The Highest-Resolution map of Mars ever captured from Earth

A team of amateur and professional astronomers have released astonishing pictures of planet Mars using a 1-meter diameter ground-based telescope. They carried on their observations for several nights and ended up forming, what one thinks to be, the most resolved map of Mars ever obtained from Earth![1]

Animated GIF of Mars with observations conducted in mid-october 2020 at Pic du Midi. 

★ State-of-the-Art Images of the Red Planet

This level of details, as we rarely see in planetary imaging, was made possible thanks to: a 1-meter diameter telescope inherited after the Apollo era, a premium observation site and a skilled team of passionate/professional astronomers and optical engineers.
Located at Pic du Midi Observatory, atop a 2777-meter altitude mountain, in the French Pyreneans, this telescope was indeed funded by NASA and installed in 1963 in order to take high-resolution pictures of the surface of the moon in preparation for the Apollo landings. Pic du Midi observatory is one of the best places in France for either amateur or professional astronomy. It was awarded the International Dark Sky Reserve title in 2013.

Mars as seen from Pic du Midi observatory, through the T1M telescope ; the telescope's most detailed image of the red planet to date, and probably one of the world's most detailed ground-based image of Mars as well.

The T1M telescope is now used and maintained by an handful of amateur and professional astronomers who regularly come to the summit for specific missions such as optimizing the imaging performance of the instrument. The outcome often goes beyond what was initially expected: crystal-clear photographs of the solar system planets, and even natural satellites, as illustrated later on this article.

The latest images of the red planet were taken between October 8th and November 1st 2020 (by Thierry Legault and François Colas) and are the most detailed ones ever obtained since the telescope was built almost 60 years ago! Astronomers benefited from having an optimal position of Mars relative to the Earth and the Sun. Indeed, on October 13th 2020, the Sun, the Earth and Mars were perfectly aligned - a moment where Mars appears bigger in the sky than usual, called an opposition. The team took the advantage of this extraordinary event because Mars will not be as close to the Earth before 2035
Looking at their 2020 pictures makes us wonder about whether they captured them taken from the Earth or from space. For readers who are familiar with astrophotography, the sampling scale is 0.045"/pixel!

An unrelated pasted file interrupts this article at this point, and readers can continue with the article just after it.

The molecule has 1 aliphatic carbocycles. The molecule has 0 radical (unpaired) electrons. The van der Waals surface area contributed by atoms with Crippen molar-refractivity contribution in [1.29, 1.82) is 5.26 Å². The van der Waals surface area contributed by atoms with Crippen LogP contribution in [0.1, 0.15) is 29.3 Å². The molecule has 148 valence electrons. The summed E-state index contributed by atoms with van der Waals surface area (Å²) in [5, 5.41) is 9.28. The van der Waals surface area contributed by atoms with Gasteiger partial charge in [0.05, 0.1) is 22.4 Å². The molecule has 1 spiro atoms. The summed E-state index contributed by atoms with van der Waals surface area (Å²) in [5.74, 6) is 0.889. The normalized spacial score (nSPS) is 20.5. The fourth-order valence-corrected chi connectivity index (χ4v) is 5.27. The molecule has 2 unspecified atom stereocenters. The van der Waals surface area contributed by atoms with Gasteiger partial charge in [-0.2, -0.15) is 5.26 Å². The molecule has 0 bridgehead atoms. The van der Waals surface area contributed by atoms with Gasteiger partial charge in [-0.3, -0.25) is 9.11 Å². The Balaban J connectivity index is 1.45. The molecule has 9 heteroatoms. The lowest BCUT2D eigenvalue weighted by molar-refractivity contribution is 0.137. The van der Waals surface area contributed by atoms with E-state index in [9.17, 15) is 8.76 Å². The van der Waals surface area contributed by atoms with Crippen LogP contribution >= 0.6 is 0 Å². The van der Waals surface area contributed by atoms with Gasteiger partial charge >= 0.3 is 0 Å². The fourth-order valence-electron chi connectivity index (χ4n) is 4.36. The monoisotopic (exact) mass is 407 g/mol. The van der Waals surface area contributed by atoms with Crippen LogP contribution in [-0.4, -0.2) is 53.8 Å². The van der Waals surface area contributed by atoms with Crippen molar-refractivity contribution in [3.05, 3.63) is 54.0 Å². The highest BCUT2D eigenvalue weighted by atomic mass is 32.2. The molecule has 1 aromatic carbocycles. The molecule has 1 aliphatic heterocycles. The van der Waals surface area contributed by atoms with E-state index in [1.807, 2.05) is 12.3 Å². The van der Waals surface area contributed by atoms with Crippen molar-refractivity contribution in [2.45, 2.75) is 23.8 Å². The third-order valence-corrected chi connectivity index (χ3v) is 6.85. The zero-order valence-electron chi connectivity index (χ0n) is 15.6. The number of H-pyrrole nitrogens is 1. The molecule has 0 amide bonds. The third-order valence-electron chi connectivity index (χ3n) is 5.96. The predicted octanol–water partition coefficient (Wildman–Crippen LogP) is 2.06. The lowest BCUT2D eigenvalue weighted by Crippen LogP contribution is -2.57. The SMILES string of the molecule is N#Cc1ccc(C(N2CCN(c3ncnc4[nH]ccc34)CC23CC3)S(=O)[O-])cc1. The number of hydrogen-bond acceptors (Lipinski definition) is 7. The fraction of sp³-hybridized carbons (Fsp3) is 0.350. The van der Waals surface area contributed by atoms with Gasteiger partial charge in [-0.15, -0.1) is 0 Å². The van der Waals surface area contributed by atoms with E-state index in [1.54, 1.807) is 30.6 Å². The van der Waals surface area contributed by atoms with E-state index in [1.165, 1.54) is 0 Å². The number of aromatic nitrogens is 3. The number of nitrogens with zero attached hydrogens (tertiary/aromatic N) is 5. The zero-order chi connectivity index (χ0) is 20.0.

Few weeks after the end of the observation campaign, Jean-Luc Dauvergne, a member of the team, suddenly figured out that the pictures of Mars sampled the entire surface of the planet, meaning that a global map could be extracted from the data.

After several hours of CPU-processing, and lot of effort, the sharpest global map of Mars was created. From this map was computerized a 3D-spheric rendering, showing the planet in 360°! (see the video below)

Congratulations to the joint efforts of François Colas, Jean-Luc Dauvergne, Guillaume Dovillaire, Thierry Legault, Guillaume Blanchard, D.Baratoux, Alain Klotz and of S2P, IMCCE, OMP and Imagine Optic!

A Performing station for planetary imaging

One of the clearest views of Saturn from Earth, captured with the T1M telescope at Pic du Midi observatory in 2017.

It is not the first time (nor the last time) we hear about this 1-meter telescope at Pic du Midi, designated as S2P (for 'Pyreneans Planetology Station'). Equipped with the same spectacular telescope, another team of amateur and professional astronomers had previously shared breathtaking views of our solar system back in 2017 which became viral: Saturn, Jupiter and even Ganymede!

A high-resolution photograph of Jupiter and one of its moons, Ganymede.


[1] Source: Ciel & Espace

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@AstroGuigeek Ingénieur doctorant, Astronome et Photographe amateur / French Engineer & Ph.D student, Astrophotographer & Amateur Astronomer. I simply love sharing my experience, advice and facts on Astronomy.

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